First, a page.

Building a bench top power supply with a computer PSU
Electronic tinkering and building have become a bigger hobby for me as I finished my university degree. The Arduino development platform is quite a remarkable system, and the online community of users is growing every day. The problem with many of the projects that I do is that many systems require more power than the 50mA or so the Arduino can provide. You could use different AC-DC wall adapters, but that becomes unwieldy.
The DIY solution, as many Arduino users have discovered, is to repurpose a used computer power supply unit for cheap, regulated 3.3V, 5V and 12V DC power. I decided to build my own based on some other examples, while adding things that I need for my projects. I documented the procedure in an Instructable but thought I would expand on the design and build process here a little more.
I did lots of planning before cutting any sheet metal because I wanted to follow the engineering procedure. The major requirement for this is to decide what features the final system needs to be successful. I chose the following:
- Ability to remove the 24 pin ATX cable to power other projects
- Access to all available PSU voltages (3.3V, 5V, 12V)
- Different connectors to make powering different components easy
- Fuses to prevent powered systems from breaking
- Keep some external cables for future expansion
- Connectors on the top of the PSU
Bill of Materials
With the requirements in hand, I started browsing for and collecting components. One of the things I noticed right away is that any power supply with a top mounted fan would not useable. This means that my system is limited to about 300W or less, which for desktop projects is completely fine. Older, cheaper and lower power units were the first place I looked, but I quickly discovered another requirement: a 24 pin ATX connector instead of the older 20 pin standard. This limitation meant that I had to build a new one from Newegg instead of on the used market. The cost worked out to be the same.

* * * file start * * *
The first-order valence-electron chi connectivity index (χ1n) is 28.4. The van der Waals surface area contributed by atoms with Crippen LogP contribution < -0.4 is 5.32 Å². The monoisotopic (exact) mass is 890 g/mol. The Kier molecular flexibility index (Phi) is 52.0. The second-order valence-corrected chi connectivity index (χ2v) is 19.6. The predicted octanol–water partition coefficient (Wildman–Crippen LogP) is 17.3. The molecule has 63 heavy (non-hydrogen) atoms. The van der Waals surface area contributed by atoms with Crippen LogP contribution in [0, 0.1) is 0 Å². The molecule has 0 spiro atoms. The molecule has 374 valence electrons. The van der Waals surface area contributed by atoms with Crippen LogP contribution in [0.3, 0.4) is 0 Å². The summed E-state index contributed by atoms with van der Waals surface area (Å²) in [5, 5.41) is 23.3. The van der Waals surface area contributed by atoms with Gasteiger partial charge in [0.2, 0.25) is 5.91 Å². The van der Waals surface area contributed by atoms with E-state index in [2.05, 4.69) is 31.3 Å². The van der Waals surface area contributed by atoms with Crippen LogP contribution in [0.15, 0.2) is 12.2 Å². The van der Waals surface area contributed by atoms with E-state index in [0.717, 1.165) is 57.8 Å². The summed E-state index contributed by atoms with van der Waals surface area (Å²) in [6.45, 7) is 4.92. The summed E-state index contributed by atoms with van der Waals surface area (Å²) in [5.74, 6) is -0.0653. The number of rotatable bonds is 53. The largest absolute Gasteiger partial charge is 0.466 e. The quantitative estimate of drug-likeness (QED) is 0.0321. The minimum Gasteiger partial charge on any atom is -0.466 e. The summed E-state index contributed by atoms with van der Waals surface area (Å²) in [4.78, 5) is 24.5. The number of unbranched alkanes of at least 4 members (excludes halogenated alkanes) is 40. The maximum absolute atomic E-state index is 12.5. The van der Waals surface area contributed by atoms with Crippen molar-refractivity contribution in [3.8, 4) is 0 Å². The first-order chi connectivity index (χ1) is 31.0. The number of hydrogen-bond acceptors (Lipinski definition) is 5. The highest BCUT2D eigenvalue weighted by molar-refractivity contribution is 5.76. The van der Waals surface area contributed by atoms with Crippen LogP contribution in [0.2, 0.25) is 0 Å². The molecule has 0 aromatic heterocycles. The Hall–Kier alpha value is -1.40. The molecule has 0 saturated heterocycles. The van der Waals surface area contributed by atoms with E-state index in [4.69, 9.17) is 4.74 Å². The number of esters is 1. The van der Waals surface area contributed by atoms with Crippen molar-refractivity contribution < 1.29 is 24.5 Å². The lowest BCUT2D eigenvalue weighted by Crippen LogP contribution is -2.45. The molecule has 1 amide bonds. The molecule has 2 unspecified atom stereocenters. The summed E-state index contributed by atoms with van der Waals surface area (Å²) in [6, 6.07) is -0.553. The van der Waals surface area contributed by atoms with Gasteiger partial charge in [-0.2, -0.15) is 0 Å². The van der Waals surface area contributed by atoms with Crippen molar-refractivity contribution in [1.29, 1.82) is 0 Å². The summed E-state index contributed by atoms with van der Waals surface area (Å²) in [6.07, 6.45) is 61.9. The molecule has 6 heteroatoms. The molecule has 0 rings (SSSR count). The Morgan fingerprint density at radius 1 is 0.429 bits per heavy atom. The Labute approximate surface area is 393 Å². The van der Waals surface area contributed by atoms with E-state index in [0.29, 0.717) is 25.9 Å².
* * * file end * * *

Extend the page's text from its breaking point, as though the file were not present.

After waiting a few weeks for delivery, the following parts were on my table:
- Computer Power Supply unit
- Cytron ATX Power Supply Breakout board
- Power distribution Block
- 2.1mm DC barrel jack connectors
- 5mm x 20mm fuse holders
- 5mm x 20mm fuses (various amperage)
- M3 brass standoffs
The ATX breakout board handles the operation of the PSU by properly shorting the on/off wire and providing indicator LEDs. It also breaks out each of the voltages on the cable to a useful screw terminal pad. If you choose to use a different method, turning the power supply on is as easy as shorting the green wire with a common ground. The other parts I found on eBay or various electronics retailers on the internet (try Adafruit, RobotShop, Sparkfun or OddWires).
My first step was to measure and replicate each part as accurately as possible using a 3D CAD package. If you’re looking to do something similar, take a look at Solidworks, Autodesk Inventor, SketchUp or Pro/Engineer and decide which to learn. They all perform the same functions, although SketchUp is less about dimensions and more about sculpting 3D objects.
With the components in my system, I was able to lay out all of the holes on the PSU shell to confirm space. I was able to fit 5 2.1mm DC barrel jack connectors, the power distribution block and ATX board on the top surface, with the fuses moved to the side. The software made it very easy to print templates for the hole locations on each surface.
One of the things I needed to look out for was preventing interference between the barrel jacks on top and the internal heat sinks. That meant modelling additional components inside the shell, but doing that extra step prevented numerous hangups further down the process.